Be sure to do a “dry run.” Practice and record yourself and then take a good look at how the presentation went. Do you have clear talking points? Do the attendees know why they are there? Are the visual aids large enough to be seen on a small screen? Do you know attendees will signal that they have a question? How will you handle questions? Is the camera at a good angle? Is the background distracting?

Conclusion

I am a believer in using technology to help bridge the physical gaps between us. The live online meeting is one way to create closeness similar to what we experience in face-to-face meetings. Trainings can be more motivating when they occur live. By following a few tips, you can create successful live online trainings.

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References

DSA.org


Hollingshead, A. B. (1998). Communication, learning, and retrieval in transactive memory systems. Journal of experimental social psychology, 34(5), 423-442.

Kulczynski, A., Ilicic, J., & Baxter, S. M. (2016). When your source is smiling, consumers may automatically smile with you: Investigating the source expressive display hypothesis. Psychology & Marketing, 33(1), 5-19. doi:10.1002/mar.20857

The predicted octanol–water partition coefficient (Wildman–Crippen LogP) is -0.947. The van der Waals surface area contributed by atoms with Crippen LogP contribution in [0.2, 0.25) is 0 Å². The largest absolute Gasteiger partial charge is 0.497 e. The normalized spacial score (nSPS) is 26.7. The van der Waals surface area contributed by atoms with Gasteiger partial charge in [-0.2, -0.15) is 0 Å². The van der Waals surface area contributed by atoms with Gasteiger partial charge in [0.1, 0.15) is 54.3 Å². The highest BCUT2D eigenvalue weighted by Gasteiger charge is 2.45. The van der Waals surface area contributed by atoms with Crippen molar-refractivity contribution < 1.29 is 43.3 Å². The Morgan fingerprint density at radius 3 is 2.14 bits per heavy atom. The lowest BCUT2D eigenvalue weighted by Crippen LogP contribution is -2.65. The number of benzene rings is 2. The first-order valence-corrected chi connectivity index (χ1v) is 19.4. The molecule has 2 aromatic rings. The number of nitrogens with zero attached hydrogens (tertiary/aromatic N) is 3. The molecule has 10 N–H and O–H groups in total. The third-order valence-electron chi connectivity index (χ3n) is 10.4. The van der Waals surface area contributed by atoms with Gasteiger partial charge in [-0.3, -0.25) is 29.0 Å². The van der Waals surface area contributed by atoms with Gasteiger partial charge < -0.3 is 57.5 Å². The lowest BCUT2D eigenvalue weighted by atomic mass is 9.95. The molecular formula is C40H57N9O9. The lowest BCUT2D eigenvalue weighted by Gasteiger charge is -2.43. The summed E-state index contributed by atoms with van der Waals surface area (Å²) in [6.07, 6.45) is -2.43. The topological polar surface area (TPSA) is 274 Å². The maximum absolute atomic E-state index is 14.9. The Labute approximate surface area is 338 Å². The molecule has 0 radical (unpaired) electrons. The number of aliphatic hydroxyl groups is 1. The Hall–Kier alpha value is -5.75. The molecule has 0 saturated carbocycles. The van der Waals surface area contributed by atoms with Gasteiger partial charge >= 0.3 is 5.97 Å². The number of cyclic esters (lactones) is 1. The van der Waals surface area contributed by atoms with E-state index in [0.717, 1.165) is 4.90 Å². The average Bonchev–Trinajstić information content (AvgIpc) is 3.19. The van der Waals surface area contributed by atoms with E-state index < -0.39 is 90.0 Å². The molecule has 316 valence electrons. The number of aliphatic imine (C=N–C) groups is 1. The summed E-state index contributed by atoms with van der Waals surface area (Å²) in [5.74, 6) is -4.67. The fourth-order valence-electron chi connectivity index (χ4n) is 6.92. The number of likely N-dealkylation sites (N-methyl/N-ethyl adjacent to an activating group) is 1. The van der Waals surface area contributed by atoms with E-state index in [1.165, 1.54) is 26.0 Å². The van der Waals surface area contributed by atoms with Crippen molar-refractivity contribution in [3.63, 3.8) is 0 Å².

Rutishauser, U., Tudusciuc, O., Neumann, D., Mamelak, A. N., Heller, A.C., Ross, I. B., Philpott, L., Sutherling, W., & Adolphs, R. (2011). Single-unit responses selective for whole faces in the human amygdala
Current Biology, 21(10):1654-1660.

Sitzmann, T. (2012). A theoretical model and analysis of the effect of self-regulation on attrition from voluntary online training. Learning and Individual Differences, 22(1), 46-54.

Nancy Tobler

Nancy Tobler has a PhD in communication from the University of Utah. She specializes in research on how organizations change,...